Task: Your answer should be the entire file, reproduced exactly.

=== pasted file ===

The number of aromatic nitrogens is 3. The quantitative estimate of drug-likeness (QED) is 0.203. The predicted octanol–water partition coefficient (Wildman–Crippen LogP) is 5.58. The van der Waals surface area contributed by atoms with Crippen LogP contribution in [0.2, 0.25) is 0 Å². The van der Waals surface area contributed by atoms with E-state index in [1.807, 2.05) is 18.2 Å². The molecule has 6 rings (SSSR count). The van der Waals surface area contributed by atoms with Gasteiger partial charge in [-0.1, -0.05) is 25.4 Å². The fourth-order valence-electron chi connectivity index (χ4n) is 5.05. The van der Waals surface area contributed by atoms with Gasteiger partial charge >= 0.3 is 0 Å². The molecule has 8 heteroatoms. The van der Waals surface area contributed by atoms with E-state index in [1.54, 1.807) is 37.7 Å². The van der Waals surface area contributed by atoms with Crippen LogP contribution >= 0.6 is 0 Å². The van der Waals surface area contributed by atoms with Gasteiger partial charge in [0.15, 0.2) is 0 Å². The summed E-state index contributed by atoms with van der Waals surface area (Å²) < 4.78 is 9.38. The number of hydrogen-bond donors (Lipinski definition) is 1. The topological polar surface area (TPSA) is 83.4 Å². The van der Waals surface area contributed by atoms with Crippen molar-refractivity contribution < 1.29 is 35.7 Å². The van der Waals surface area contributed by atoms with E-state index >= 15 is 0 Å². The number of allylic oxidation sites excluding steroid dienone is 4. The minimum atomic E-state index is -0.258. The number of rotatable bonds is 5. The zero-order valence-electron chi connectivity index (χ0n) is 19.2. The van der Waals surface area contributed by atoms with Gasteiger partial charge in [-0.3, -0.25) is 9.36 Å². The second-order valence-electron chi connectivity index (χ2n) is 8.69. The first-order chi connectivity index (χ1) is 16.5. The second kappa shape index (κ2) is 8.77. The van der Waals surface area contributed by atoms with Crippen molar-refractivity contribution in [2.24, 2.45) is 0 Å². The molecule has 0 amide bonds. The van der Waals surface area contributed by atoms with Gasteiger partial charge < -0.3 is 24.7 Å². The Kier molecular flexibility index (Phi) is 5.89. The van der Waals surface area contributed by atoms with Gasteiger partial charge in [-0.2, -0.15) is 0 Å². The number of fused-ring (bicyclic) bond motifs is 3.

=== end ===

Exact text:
The number of aromatic nitrogens is 3. The quantitative estimate of drug-likeness (QED) is 0.203. The predicted octanol–water partition coefficient (Wildman–Crippen LogP) is 5.58. The van der Waals surface area contributed by atoms with Crippen LogP contribution in [0.2, 0.25) is 0 Å². The van der Waals surface area contributed by atoms with E-state index in [1.807, 2.05) is 18.2 Å². The molecule has 6 rings (SSSR count). The van der Waals surface area contributed by atoms with Gasteiger partial charge in [-0.1, -0.05) is 25.4 Å². The fourth-order valence-electron chi connectivity index (χ4n) is 5.05. The van der Waals surface area contributed by atoms with Gasteiger partial charge >= 0.3 is 0 Å². The molecule has 8 heteroatoms. The van der Waals surface area contributed by atoms with E-state index in [1.54, 1.807) is 37.7 Å². The van der Waals surface area contributed by atoms with Crippen LogP contribution >= 0.6 is 0 Å². The van der Waals surface area contributed by atoms with Gasteiger partial charge in [0.15, 0.2) is 0 Å². The summed E-state index contributed by atoms with van der Waals surface area (Å²) < 4.78 is 9.38. The number of hydrogen-bond donors (Lipinski definition) is 1. The topological polar surface area (TPSA) is 83.4 Å². The van der Waals surface area contributed by atoms with Crippen molar-refractivity contribution < 1.29 is 35.7 Å². The van der Waals surface area contributed by atoms with E-state index >= 15 is 0 Å². The number of allylic oxidation sites excluding steroid dienone is 4. The minimum atomic E-state index is -0.258. The number of rotatable bonds is 5. The zero-order valence-electron chi connectivity index (χ0n) is 19.2. The van der Waals surface area contributed by atoms with Gasteiger partial charge in [-0.3, -0.25) is 9.36 Å². The second-order valence-electron chi connectivity index (χ2n) is 8.69. The first-order chi connectivity index (χ1) is 16.5. The second kappa shape index (κ2) is 8.77. The van der Waals surface area contributed by atoms with Crippen molar-refractivity contribution in [2.24, 2.45) is 0 Å². The molecule has 0 amide bonds. The van der Waals surface area contributed by atoms with Gasteiger partial charge < -0.3 is 24.7 Å². The Kier molecular flexibility index (Phi) is 5.89. The van der Waals surface area contributed by atoms with Gasteiger partial charge in [-0.2, -0.15) is 0 Å². The number of fused-ring (bicyclic) bond motifs is 3.